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Unprecedented harmonization method in medical imaging facilitates multicenter studies


​According to a study published in the Journal of Nuclear Medicine, Irène Buvat's Research Team (IMIV, SHFJ), in collaboration with the Vincent Frouin's one (UNATI / NeuroSpin) proposed an unprecedented imaging approach based on the use of the ComBat harmonization method derived from genomics. This method correctly estimates the "center" effect that affects the images and thus makes it possible to analyze together radiomic biomarkers of positron emission tomography (PET) images from different centers.

Published on 2 February 2018

​Abstract

Introduction
Several reports have shown that radiomic feature values are affected by the acquisition and reconstruction parameters, thus hampering multicenter studies. We propose a method to standardize features measured from Positron Emission Tomography (PET) images obtained using different imaging protocols to remove the center effect while preserving patient-specific effects. 

Methods
Pre-treatment 18F-FDG-PET images of patients with breast cancer were included. In Department A, 63 patients were scanned using a Gemini Time-Of-Flight-PET/Computed-Tomography scanner including 16 triple-negative lesions (TN). In Department B, 74 patients underwent a PET on a GE Discovery 690 Scanner including 15 TN lesions. PET images from Department A were also smoothed using a Gaussian filter to mimic data from a third Department called Department A-S. The primary tumor was segmented to get a tumor volume of interest (VOI) and a spherical VOI was also set in healthy liver tissue. Three Standardized Uptake Values (SUVs) and 6 textural features were computed in all VOI using LIFEx software. A harmonization method, ComBat, initially described for genomic data, was used to estimate the department effect based on the observed feature values. Feature distributions in each department were compared before and after harmonization.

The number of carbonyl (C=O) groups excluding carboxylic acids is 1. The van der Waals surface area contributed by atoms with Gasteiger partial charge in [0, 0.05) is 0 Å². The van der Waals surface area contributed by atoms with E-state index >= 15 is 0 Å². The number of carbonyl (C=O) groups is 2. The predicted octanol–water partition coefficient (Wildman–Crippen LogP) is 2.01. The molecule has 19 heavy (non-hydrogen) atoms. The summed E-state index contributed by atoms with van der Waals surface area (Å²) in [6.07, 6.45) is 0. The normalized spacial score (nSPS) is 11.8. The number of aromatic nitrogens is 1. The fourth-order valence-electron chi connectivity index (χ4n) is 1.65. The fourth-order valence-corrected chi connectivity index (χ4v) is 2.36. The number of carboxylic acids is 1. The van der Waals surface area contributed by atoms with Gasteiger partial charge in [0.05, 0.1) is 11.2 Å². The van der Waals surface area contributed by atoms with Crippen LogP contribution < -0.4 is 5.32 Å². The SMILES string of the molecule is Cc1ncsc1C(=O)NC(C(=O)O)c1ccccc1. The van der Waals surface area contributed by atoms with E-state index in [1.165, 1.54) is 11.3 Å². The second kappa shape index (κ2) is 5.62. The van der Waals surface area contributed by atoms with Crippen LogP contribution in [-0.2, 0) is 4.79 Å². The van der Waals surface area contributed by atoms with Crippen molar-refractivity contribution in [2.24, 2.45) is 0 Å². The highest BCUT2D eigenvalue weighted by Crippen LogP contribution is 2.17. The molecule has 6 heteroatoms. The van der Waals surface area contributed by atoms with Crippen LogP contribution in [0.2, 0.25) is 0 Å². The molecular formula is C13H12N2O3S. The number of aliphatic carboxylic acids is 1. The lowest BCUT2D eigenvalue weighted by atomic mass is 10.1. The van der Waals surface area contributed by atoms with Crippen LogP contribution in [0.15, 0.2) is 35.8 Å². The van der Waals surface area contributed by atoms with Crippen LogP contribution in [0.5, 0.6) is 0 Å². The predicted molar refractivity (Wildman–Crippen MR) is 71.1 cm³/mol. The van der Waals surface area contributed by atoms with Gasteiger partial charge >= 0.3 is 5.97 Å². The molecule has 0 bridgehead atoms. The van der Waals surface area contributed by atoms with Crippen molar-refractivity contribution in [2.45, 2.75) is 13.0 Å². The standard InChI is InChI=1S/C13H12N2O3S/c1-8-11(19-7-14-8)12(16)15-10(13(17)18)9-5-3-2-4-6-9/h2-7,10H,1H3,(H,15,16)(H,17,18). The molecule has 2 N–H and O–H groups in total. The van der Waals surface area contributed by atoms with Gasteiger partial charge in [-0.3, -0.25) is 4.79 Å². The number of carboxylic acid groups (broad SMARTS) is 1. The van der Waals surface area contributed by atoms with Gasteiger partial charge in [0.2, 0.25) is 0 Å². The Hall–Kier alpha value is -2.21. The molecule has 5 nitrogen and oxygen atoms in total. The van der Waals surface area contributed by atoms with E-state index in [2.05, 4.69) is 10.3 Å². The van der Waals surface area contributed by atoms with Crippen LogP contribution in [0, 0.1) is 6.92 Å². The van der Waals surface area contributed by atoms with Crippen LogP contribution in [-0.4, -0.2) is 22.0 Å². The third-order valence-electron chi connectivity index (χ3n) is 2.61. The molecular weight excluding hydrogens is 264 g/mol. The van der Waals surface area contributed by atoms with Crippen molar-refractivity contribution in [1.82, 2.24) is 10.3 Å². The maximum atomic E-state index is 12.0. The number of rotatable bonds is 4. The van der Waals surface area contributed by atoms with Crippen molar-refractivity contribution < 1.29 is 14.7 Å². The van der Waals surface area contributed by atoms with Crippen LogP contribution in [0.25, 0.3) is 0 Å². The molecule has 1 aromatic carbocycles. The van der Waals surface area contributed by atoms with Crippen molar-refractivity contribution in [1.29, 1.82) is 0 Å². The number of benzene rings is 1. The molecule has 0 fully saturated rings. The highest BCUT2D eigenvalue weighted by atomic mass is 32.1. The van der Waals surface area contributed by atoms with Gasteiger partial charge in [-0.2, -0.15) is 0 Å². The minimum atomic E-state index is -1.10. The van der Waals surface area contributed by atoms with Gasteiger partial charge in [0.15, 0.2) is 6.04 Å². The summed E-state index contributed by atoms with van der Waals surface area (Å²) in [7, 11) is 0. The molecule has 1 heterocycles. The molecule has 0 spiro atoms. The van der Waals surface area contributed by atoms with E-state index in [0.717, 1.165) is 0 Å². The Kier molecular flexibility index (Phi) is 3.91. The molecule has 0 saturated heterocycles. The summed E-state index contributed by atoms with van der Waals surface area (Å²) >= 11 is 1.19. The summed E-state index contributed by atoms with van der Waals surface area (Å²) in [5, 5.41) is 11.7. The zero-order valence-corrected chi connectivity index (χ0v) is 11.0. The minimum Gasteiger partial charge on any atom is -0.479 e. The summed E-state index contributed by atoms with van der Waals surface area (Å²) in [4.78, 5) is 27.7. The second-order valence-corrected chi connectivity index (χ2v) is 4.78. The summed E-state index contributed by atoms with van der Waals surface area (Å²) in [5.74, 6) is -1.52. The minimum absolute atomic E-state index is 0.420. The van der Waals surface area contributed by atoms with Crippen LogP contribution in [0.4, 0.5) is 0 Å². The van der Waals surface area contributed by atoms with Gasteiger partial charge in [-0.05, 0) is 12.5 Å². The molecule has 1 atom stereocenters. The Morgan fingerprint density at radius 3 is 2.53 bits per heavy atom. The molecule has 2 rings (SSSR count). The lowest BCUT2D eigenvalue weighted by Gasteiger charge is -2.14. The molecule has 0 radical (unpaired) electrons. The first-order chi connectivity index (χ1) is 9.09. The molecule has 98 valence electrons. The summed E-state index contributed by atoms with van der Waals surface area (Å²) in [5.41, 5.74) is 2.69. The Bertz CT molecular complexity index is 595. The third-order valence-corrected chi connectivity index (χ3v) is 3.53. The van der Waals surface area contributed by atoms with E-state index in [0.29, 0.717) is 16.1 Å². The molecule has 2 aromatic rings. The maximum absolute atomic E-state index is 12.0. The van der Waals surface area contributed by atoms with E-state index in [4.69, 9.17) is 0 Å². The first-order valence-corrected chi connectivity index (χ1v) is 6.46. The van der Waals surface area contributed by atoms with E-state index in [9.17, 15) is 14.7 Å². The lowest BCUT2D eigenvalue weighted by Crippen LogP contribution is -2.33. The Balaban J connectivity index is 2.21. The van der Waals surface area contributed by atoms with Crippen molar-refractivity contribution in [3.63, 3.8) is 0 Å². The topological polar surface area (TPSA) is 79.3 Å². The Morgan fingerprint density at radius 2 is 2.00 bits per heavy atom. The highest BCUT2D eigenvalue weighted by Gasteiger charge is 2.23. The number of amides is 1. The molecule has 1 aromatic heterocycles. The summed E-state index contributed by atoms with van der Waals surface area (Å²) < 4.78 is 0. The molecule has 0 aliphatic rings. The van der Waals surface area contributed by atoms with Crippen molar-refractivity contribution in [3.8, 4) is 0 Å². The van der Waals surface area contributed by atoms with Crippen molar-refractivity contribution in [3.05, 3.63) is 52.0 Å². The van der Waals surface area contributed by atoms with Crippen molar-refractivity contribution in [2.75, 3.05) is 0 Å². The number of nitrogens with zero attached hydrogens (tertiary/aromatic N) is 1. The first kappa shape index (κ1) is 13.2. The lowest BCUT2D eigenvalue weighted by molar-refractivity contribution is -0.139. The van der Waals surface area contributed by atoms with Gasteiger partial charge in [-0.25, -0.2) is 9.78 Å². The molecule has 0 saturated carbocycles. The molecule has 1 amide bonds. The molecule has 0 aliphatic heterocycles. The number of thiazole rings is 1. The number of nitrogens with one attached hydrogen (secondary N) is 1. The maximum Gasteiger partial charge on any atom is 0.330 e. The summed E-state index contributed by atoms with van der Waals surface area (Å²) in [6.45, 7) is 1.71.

Results
In healthy liver tissue, the feature distributions were significantly different for 4 out of 9 features between Departments A and B, and for 6 out of 9 between Departments A and A-S (p<0.05, Wilcoxon's test). After ComBat, none of the 9 feature distributions significantly differ between two departments (p>0.1). The same trend was observed in tumors with a realignment of feature values between the departments after ComBat. Identification of TN lesions was largely enhanced after harmonization when the cut-off values were determined on data from one department and applied to data from the other department. 

Conclusion
ComBat is efficient at removing the multicenter effect for textural features and SUVs. The method is easy to use, retains biological variations not related to a center effect, and does not require any feature recalculation. Such a harmonization allows for multicenter studies, external validation of radiomic models or cut-off values, and should facilitate the use of radiomic models in clinical practice.

Read the French version.

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